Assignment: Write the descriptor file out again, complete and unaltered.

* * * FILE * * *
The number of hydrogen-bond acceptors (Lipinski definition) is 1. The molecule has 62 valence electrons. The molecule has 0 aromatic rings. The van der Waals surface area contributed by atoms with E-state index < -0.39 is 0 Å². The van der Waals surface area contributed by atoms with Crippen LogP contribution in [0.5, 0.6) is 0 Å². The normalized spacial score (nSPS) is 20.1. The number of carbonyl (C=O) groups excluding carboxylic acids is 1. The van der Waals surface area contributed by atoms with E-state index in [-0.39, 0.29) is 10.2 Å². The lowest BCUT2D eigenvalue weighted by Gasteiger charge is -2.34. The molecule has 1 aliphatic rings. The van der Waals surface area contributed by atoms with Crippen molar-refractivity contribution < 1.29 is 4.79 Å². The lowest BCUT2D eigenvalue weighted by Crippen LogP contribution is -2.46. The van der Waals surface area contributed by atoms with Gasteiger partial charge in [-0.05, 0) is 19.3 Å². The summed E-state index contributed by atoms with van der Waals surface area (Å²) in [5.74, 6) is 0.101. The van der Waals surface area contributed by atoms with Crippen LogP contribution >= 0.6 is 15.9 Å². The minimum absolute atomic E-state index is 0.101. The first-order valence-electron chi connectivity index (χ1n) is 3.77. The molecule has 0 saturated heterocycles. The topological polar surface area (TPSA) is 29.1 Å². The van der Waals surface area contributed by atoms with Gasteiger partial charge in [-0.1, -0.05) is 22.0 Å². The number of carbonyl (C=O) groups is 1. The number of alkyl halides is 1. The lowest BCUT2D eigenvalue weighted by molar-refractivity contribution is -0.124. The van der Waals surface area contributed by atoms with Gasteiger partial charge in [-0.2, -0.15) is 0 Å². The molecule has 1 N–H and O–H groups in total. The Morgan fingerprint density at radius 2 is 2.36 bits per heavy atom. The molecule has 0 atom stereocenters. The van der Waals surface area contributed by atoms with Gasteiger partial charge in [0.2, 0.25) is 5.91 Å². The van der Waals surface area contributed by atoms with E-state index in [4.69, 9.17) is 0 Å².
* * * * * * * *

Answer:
The number of hydrogen-bond acceptors (Lipinski definition) is 1. The molecule has 62 valence electrons. The molecule has 0 aromatic rings. The van der Waals surface area contributed by atoms with E-state index < -0.39 is 0 Å². The van der Waals surface area contributed by atoms with Crippen LogP contribution in [0.5, 0.6) is 0 Å². The normalized spacial score (nSPS) is 20.1. The number of carbonyl (C=O) groups excluding carboxylic acids is 1. The van der Waals surface area contributed by atoms with E-state index in [-0.39, 0.29) is 10.2 Å². The lowest BCUT2D eigenvalue weighted by Gasteiger charge is -2.34. The molecule has 1 aliphatic rings. The van der Waals surface area contributed by atoms with Crippen molar-refractivity contribution < 1.29 is 4.79 Å². The lowest BCUT2D eigenvalue weighted by Crippen LogP contribution is -2.46. The van der Waals surface area contributed by atoms with Gasteiger partial charge in [-0.05, 0) is 19.3 Å². The summed E-state index contributed by atoms with van der Waals surface area (Å²) in [5.74, 6) is 0.101. The van der Waals surface area contributed by atoms with Crippen LogP contribution >= 0.6 is 15.9 Å². The minimum absolute atomic E-state index is 0.101. The first-order valence-electron chi connectivity index (χ1n) is 3.77. The molecule has 0 saturated heterocycles. The topological polar surface area (TPSA) is 29.1 Å². The van der Waals surface area contributed by atoms with Gasteiger partial charge in [-0.1, -0.05) is 22.0 Å². The number of carbonyl (C=O) groups is 1. The number of alkyl halides is 1. The lowest BCUT2D eigenvalue weighted by molar-refractivity contribution is -0.124. The van der Waals surface area contributed by atoms with Gasteiger partial charge in [-0.2, -0.15) is 0 Å². The molecule has 1 N–H and O–H groups in total. The Morgan fingerprint density at radius 2 is 2.36 bits per heavy atom. The molecule has 0 atom stereocenters. The van der Waals surface area contributed by atoms with Gasteiger partial charge in [0.2, 0.25) is 5.91 Å². The van der Waals surface area contributed by atoms with E-state index in [4.69, 9.17) is 0 Å².